For this year's grad project, Stephanie Koenig and I have partnered together to develop a system and design a strategy to better prepare Vancouver for shocks big or small. We have begun work with an interdisciplinary team of students from UBC to collaborate on a design challenge called the Resilient CommUnity Design Challenge organized through Engineers for a Sustainable World. We have met with community organizations to receive mentorship on sustainability and emergency response. Our goal is to develop solutions to improve access to resources, including water and power through small scale energy production and water filtration systems while facilitating conversations of emergency plans in the case of a natural disaster.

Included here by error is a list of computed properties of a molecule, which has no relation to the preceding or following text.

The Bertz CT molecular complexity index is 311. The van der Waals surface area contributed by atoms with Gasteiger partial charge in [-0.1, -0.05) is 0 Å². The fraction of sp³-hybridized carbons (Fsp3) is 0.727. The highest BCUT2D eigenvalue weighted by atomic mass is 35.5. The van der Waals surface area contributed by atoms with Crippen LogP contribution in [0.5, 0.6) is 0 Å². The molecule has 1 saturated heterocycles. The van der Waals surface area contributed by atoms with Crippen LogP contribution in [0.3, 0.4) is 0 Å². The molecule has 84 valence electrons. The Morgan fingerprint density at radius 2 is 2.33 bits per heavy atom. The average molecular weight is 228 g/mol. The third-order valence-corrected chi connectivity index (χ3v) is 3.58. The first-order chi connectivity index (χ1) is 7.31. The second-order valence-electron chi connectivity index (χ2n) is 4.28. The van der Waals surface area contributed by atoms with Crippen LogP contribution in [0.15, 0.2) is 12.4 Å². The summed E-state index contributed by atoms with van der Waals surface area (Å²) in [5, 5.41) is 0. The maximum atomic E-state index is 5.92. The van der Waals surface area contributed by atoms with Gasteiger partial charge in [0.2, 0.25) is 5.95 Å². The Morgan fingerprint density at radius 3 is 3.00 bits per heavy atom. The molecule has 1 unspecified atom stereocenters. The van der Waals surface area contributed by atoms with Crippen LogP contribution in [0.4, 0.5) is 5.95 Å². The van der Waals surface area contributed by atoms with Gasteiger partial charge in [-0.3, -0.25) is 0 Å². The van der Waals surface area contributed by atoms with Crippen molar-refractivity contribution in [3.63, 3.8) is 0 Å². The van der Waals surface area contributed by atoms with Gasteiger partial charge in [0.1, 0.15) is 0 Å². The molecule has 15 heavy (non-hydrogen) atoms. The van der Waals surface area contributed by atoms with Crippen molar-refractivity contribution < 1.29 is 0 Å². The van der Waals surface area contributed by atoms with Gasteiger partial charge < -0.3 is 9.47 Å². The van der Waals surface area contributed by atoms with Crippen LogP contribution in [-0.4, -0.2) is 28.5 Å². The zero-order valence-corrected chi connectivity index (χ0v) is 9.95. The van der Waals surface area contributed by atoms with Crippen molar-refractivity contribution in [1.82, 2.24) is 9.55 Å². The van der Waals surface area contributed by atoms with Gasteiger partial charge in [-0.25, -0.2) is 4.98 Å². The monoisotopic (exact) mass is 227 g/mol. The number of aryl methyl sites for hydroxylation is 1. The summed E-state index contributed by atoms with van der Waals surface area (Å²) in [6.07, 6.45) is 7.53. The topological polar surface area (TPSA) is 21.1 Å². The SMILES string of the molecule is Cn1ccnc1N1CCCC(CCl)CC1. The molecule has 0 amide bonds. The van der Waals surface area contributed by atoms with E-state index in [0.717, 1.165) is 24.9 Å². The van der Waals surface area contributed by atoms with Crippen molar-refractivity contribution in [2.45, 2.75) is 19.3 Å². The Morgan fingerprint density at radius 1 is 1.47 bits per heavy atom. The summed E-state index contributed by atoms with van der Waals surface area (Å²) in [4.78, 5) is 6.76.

In our primary research, we were delighted to conduct a phone interview with Roisin Kenny who's dialog is featured in this video. Kenny was in Christchurch, New Zealand during the 2011 earthquake. Roisin emphasizes the critical details that she, only post-disaster, realizes should be considered in developing a personal emergency plan. She walks us through her mental and physical experience right after the earthquake hit, describing how her neighbourhood became unliveable. Homes were destroyed to the extent that there were no utilities for a few months after the quake. Roisin has us think about all that we take for granted. From her experience in this disaster, she realized the importance of developing a sound emergency plan with loved ones and neighbours to better prepare for the next major natural disaster. The aftermath became a prime opportunity for neighbourhood-scale problem solving and human connection that would unlikely have occurred in the earthquake’s absence.